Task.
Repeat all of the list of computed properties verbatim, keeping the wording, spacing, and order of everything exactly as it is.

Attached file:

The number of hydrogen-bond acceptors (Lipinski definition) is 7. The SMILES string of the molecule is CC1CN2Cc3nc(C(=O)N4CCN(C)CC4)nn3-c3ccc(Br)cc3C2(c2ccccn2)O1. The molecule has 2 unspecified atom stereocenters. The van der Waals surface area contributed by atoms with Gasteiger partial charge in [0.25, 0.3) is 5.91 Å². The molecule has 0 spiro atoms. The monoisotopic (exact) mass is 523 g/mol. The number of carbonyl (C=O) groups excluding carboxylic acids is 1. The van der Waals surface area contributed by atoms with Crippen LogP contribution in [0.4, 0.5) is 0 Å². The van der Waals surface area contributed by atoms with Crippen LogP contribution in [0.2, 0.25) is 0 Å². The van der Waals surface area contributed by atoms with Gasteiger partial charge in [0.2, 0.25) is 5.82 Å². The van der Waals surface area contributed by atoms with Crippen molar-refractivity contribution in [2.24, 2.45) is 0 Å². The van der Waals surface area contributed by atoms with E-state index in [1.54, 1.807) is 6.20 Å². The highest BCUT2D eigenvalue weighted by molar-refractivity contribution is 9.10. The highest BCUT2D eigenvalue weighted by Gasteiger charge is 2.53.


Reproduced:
The number of hydrogen-bond acceptors (Lipinski definition) is 7. The SMILES string of the molecule is CC1CN2Cc3nc(C(=O)N4CCN(C)CC4)nn3-c3ccc(Br)cc3C2(c2ccccn2)O1. The molecule has 2 unspecified atom stereocenters. The van der Waals surface area contributed by atoms with Gasteiger partial charge in [0.25, 0.3) is 5.91 Å². The molecule has 0 spiro atoms. The monoisotopic (exact) mass is 523 g/mol. The number of carbonyl (C=O) groups excluding carboxylic acids is 1. The van der Waals surface area contributed by atoms with Crippen LogP contribution in [0.4, 0.5) is 0 Å². The van der Waals surface area contributed by atoms with Crippen LogP contribution in [0.2, 0.25) is 0 Å². The van der Waals surface area contributed by atoms with Gasteiger partial charge in [0.2, 0.25) is 5.82 Å². The van der Waals surface area contributed by atoms with Crippen molar-refractivity contribution in [2.24, 2.45) is 0 Å². The van der Waals surface area contributed by atoms with E-state index in [1.54, 1.807) is 6.20 Å². The highest BCUT2D eigenvalue weighted by molar-refractivity contribution is 9.10. The highest BCUT2D eigenvalue weighted by Gasteiger charge is 2.53.